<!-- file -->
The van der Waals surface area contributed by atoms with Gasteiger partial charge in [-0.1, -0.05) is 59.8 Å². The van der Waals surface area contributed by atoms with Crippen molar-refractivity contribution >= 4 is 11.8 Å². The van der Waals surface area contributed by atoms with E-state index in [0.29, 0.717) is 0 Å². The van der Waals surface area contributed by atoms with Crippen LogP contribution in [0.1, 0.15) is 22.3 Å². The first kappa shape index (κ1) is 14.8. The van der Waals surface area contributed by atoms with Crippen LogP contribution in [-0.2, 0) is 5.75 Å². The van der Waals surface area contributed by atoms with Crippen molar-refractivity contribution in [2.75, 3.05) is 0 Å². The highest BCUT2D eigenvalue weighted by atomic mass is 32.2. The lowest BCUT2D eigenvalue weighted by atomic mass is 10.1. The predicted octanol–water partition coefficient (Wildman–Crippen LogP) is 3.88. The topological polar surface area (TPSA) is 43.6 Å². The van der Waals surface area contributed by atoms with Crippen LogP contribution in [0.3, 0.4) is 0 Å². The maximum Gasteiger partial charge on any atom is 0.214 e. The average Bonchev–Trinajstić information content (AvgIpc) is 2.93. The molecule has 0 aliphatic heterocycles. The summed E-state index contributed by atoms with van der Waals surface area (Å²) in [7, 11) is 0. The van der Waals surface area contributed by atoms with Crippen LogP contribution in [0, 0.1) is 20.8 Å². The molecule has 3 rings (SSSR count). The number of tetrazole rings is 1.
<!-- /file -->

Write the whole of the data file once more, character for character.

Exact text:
The van der Waals surface area contributed by atoms with Gasteiger partial charge in [-0.1, -0.05) is 59.8 Å². The van der Waals surface area contributed by atoms with Crippen molar-refractivity contribution >= 4 is 11.8 Å². The van der Waals surface area contributed by atoms with E-state index in [0.29, 0.717) is 0 Å². The van der Waals surface area contributed by atoms with Crippen LogP contribution in [0.1, 0.15) is 22.3 Å². The first kappa shape index (κ1) is 14.8. The van der Waals surface area contributed by atoms with Crippen LogP contribution in [-0.2, 0) is 5.75 Å². The van der Waals surface area contributed by atoms with Crippen molar-refractivity contribution in [2.75, 3.05) is 0 Å². The highest BCUT2D eigenvalue weighted by atomic mass is 32.2. The lowest BCUT2D eigenvalue weighted by atomic mass is 10.1. The predicted octanol–water partition coefficient (Wildman–Crippen LogP) is 3.88. The topological polar surface area (TPSA) is 43.6 Å². The van der Waals surface area contributed by atoms with Crippen LogP contribution in [0.3, 0.4) is 0 Å². The maximum Gasteiger partial charge on any atom is 0.214 e. The average Bonchev–Trinajstić information content (AvgIpc) is 2.93. The molecule has 0 aliphatic heterocycles. The summed E-state index contributed by atoms with van der Waals surface area (Å²) in [7, 11) is 0. The van der Waals surface area contributed by atoms with Crippen LogP contribution in [0, 0.1) is 20.8 Å². The molecule has 3 rings (SSSR count). The number of tetrazole rings is 1.